Indian filmmaker Balaka Ghosh and Fijian filmmaker Vilsoni Hereniko have been selected as the inaugural recipients of the Asia Pacific Screen Lab (APSL).
Announced by the Griffith Film School, the Asia Pacific Screen Academy and NETPAC (Network for the Promotion of Asia Pacific Cinema), the two emerging filmmakers will be paired with an APSA Academy member to undertake an immersive year-long development incubator program and mentorship.
Balaka Ghosh was selected to develop her feature film about five men with one wife in a unique and extraordinary story in very ordinary surroundings, and Vilsoni Hereniko’s narrative feature film script is set in the Marshall Island, and is s tale of nuclear colonialism, a suppressed story that needs telling.
The two were selected from a host of applicants from across Australia, Cambodia, Fiji, India, Indonesia, Islamic Republic of Iran, Japan, Malaysia, People’s Republic of China, Philippines, Thailand, Turkey and Vietnam.
The APSL is an initiative of NETPAC overseen by NETPAC members Philip Cheah (Vice-President), Park Ki-yong and Professor Herman Van Eyken and hosted and administered by the Griffith Film School, Griffith University Brisbane in collaboration with the APSA Academy.
APSA Academy President Jack Thompson AM said “The Asia Pacific Screen Lab is crucial to the development of stories from the vast Asia Pacific region, and an exciting extension of the role of the APSA Academy as we use the expert creative knowledge to mentor and accelerate new and talented voices.”
According to Professor Herman Van Eyken, Head of Griffith Film School, “screenwriting and story development is a key factor in this Lab as this is where it all starts”.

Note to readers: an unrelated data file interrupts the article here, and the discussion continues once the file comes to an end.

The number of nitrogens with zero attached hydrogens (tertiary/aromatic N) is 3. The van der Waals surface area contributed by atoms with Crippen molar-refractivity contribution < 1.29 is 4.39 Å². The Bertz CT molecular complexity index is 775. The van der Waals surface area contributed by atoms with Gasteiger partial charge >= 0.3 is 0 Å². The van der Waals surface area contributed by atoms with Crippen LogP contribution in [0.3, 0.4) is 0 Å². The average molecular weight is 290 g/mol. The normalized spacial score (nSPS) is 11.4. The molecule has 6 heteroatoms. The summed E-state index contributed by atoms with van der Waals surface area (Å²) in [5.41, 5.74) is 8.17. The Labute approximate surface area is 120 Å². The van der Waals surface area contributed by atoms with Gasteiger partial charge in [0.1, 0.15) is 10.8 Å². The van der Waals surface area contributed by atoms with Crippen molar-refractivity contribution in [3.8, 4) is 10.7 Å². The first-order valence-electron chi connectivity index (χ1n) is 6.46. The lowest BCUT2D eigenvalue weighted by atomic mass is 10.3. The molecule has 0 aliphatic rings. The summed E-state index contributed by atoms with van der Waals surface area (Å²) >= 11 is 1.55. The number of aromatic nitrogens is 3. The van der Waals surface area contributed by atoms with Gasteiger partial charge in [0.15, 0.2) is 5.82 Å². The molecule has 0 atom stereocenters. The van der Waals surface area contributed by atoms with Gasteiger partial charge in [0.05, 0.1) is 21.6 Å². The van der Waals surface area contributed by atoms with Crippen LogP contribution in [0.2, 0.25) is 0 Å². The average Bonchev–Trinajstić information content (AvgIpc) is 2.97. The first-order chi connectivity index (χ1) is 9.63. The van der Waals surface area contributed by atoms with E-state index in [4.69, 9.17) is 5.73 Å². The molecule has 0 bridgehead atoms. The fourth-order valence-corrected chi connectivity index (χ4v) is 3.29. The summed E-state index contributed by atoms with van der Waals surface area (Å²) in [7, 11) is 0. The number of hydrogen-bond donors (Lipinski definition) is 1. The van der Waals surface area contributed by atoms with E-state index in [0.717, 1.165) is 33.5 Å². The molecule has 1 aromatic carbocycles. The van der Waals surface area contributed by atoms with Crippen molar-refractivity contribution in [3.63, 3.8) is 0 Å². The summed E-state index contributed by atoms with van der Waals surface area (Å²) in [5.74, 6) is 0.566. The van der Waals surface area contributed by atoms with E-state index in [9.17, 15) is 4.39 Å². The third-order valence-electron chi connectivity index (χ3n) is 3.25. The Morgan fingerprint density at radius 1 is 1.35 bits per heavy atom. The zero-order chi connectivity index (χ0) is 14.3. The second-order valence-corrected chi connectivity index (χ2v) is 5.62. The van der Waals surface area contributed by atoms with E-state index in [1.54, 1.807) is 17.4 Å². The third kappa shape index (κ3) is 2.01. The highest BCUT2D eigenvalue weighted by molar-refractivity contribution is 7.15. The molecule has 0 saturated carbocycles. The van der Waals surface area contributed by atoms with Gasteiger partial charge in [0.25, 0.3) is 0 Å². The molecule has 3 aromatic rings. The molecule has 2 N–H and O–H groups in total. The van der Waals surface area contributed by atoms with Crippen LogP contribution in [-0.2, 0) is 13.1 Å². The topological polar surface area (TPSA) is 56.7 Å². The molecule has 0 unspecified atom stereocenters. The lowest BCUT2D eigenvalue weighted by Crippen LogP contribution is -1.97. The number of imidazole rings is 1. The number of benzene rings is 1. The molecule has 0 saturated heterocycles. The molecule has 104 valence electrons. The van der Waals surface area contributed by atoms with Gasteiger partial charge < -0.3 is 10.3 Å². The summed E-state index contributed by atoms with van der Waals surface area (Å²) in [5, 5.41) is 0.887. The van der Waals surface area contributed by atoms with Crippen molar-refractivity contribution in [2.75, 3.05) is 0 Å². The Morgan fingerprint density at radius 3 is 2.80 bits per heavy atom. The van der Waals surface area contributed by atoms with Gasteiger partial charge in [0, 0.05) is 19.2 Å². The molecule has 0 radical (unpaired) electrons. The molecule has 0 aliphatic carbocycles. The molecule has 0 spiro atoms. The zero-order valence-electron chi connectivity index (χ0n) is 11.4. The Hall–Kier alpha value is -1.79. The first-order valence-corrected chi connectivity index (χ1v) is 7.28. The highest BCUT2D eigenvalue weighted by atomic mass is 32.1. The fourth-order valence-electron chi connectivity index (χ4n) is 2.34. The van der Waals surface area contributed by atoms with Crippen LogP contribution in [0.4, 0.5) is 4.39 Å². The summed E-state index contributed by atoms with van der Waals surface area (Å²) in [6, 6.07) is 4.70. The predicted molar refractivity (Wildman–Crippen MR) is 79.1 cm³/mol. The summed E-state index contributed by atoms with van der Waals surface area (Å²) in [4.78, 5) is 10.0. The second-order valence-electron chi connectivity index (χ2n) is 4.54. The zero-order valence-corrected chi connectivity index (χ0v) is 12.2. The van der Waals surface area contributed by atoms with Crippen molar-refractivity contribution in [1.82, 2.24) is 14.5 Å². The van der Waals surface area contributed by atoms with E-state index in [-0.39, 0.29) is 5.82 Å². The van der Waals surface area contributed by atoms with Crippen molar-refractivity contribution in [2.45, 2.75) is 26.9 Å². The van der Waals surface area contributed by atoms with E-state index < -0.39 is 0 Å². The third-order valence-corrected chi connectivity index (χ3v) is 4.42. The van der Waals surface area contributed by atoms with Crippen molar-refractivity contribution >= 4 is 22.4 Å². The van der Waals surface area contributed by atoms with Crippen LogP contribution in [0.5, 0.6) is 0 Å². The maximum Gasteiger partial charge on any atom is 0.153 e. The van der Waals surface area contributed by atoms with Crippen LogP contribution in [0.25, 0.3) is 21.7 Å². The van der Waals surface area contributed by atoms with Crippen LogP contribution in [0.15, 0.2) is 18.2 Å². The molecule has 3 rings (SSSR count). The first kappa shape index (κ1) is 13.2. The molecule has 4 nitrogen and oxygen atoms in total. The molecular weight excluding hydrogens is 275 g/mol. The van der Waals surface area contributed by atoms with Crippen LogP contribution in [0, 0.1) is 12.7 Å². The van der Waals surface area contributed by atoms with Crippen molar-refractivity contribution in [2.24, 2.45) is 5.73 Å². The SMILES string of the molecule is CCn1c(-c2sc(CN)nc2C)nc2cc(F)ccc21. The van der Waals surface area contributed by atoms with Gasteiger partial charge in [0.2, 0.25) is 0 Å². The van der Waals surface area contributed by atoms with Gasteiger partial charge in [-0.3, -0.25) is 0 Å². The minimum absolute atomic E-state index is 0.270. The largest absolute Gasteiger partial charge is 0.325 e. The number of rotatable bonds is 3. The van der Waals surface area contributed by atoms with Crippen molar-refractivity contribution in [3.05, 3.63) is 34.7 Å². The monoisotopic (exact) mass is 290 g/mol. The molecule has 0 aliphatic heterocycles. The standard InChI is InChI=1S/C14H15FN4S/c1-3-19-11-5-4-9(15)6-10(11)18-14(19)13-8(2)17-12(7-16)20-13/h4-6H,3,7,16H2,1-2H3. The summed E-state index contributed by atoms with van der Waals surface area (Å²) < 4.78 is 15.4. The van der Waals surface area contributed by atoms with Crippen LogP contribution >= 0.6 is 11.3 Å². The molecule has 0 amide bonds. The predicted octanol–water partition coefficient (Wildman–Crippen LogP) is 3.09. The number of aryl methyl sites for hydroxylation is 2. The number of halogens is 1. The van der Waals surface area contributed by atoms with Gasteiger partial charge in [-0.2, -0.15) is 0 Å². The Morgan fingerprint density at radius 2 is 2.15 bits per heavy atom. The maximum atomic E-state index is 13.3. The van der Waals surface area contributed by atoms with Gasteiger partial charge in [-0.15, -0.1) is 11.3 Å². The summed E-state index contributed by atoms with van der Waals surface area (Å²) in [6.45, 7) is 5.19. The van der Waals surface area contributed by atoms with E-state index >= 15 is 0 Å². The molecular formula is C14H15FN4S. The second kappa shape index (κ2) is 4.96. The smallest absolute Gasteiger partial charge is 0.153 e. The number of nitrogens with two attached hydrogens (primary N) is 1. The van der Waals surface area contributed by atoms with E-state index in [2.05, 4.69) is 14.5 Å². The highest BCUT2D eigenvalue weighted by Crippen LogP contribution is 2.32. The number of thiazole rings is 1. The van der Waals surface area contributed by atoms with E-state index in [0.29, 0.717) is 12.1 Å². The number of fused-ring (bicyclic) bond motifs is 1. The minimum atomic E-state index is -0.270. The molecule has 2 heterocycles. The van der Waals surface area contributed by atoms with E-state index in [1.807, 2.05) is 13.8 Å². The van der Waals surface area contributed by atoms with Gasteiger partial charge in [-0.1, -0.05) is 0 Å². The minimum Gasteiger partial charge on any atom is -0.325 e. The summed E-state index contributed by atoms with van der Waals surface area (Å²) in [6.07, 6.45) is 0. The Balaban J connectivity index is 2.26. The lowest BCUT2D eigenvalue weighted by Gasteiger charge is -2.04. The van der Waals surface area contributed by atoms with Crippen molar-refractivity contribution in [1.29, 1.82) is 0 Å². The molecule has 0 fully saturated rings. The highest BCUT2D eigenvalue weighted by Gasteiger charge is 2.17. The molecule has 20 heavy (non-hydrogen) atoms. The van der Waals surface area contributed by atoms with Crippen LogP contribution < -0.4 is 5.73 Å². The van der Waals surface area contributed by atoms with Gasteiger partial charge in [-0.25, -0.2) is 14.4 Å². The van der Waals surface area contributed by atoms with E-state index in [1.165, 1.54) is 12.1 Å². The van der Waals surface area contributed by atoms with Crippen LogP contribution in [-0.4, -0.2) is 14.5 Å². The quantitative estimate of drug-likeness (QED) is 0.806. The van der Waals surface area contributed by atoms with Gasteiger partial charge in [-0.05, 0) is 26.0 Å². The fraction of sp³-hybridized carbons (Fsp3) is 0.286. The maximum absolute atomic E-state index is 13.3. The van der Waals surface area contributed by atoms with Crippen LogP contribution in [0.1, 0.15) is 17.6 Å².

“We are working with some of the world’s leading experts to develop an incubator program which will bring these scripts to production and hopefully, worldwide distribution,” he said.
NETPAC Vice President Philip Cheah said “with only one month from announcement to close of submissions, we have achieved an extraordinary result with 27 applications from established and aspiring filmmakers from the region who see the opportunity to expand their knowledge and craft”.
“Particularly promising was seeing emerging film talent coming from countries such as Cambodia who have little film industry infrastructure and funding incentives, and from the quality of their submissions we see this as a very promising trend.
“This is exactly who this initiative is meant for,” Mr Cheah said.
Park Ki-Yong, renowned filmmaker and respected academic from Republic of Korea agrees.
“One of the recipients is a project we can claim as a rare submission coming from the Pacific Islands, an area that needs our full support for development of their emerging film industries,” he said.
“The richness of stories that exists in this region will have a voice through the Asia Pacific Screen Lab.”
Executive Chairman of the Asia Pacific Screen Awards and its Academy, Mr Michael Hawkins states, “the Asia Pacific Screen Lab is a wonderful initiative, and APSA is proud to be involved with strategies that bring benefit to Academy members, and develop new talent in Asia Pacific.”
The Lab’s program incubator and accelerator workshops, master classes, script clinics and other development activities will be scheduled in conjunction with existing initiatives in the region, and created specifically for the APSL and include:
- Script workshop with European story development expert, Jan Fleischer, who was the long-time head of screenwriting at the UK’s National Film and Television School;
- A directorial workshop by US experts including the world famous performance expert Mark Travis who is an advisor at Amsterdam’s prestigious Binger Filmlab, and prolific and award-winning director Gil Bettman;
- A workshop opportunity with auteur-style writer-director-producers such as Marion Hansel, who is also a pitch expert involved in Torino Film Lab; and
- Producer workshop entirely focused on co-production and building on expertise from Europe but also independent experts such as Ted Hope and Ira Deutschman, and from our own region from experts such as Lorna Tee and Shozo Ichiyama.
The Lab is an important development vehicle to enable film co-production across the 70 countries and areas of Asia Pacific. This will accelerate global export of Asia Pacific creative screen content and creative products and strengthen its creative entrepreneur’s capacity for success.
More information can be found online.